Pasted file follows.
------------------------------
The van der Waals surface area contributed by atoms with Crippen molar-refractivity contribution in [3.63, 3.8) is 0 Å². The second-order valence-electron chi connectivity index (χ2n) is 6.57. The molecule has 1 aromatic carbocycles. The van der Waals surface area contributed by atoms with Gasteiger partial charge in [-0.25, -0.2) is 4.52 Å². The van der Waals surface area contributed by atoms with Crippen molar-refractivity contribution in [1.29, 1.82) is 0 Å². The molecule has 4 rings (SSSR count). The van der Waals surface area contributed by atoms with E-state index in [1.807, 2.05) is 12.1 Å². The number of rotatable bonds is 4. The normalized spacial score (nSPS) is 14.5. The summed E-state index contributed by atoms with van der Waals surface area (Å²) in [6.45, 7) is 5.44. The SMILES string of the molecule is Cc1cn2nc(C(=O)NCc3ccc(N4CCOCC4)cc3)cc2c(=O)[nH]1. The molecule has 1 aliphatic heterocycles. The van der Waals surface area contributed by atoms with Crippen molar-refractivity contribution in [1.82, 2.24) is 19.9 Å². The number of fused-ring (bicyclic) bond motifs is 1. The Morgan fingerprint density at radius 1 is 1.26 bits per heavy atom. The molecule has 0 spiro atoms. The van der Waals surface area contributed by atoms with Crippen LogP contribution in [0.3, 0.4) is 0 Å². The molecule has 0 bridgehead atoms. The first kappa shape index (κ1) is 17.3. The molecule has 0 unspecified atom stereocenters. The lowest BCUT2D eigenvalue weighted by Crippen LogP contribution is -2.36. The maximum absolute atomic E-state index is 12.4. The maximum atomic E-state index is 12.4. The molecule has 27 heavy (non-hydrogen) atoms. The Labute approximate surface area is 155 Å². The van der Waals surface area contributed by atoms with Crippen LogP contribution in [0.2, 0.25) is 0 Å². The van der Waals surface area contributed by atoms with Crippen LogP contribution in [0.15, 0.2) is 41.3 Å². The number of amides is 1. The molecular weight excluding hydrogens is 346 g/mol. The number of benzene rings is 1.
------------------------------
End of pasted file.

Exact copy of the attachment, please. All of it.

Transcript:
The van der Waals surface area contributed by atoms with Crippen molar-refractivity contribution in [3.63, 3.8) is 0 Å². The second-order valence-electron chi connectivity index (χ2n) is 6.57. The molecule has 1 aromatic carbocycles. The van der Waals surface area contributed by atoms with Gasteiger partial charge in [-0.25, -0.2) is 4.52 Å². The van der Waals surface area contributed by atoms with Crippen molar-refractivity contribution in [1.29, 1.82) is 0 Å². The molecule has 4 rings (SSSR count). The van der Waals surface area contributed by atoms with E-state index in [1.807, 2.05) is 12.1 Å². The number of rotatable bonds is 4. The normalized spacial score (nSPS) is 14.5. The summed E-state index contributed by atoms with van der Waals surface area (Å²) in [6.45, 7) is 5.44. The SMILES string of the molecule is Cc1cn2nc(C(=O)NCc3ccc(N4CCOCC4)cc3)cc2c(=O)[nH]1. The molecule has 1 aliphatic heterocycles. The van der Waals surface area contributed by atoms with Crippen molar-refractivity contribution in [1.82, 2.24) is 19.9 Å². The number of fused-ring (bicyclic) bond motifs is 1. The Morgan fingerprint density at radius 1 is 1.26 bits per heavy atom. The molecule has 0 spiro atoms. The van der Waals surface area contributed by atoms with Crippen LogP contribution in [0.3, 0.4) is 0 Å². The molecule has 0 bridgehead atoms. The first kappa shape index (κ1) is 17.3. The molecule has 0 unspecified atom stereocenters. The lowest BCUT2D eigenvalue weighted by Crippen LogP contribution is -2.36. The maximum absolute atomic E-state index is 12.4. The maximum atomic E-state index is 12.4. The molecule has 27 heavy (non-hydrogen) atoms. The Labute approximate surface area is 155 Å². The van der Waals surface area contributed by atoms with Crippen LogP contribution in [0.2, 0.25) is 0 Å². The van der Waals surface area contributed by atoms with Crippen LogP contribution in [0.15, 0.2) is 41.3 Å². The number of amides is 1. The molecular weight excluding hydrogens is 346 g/mol. The number of benzene rings is 1.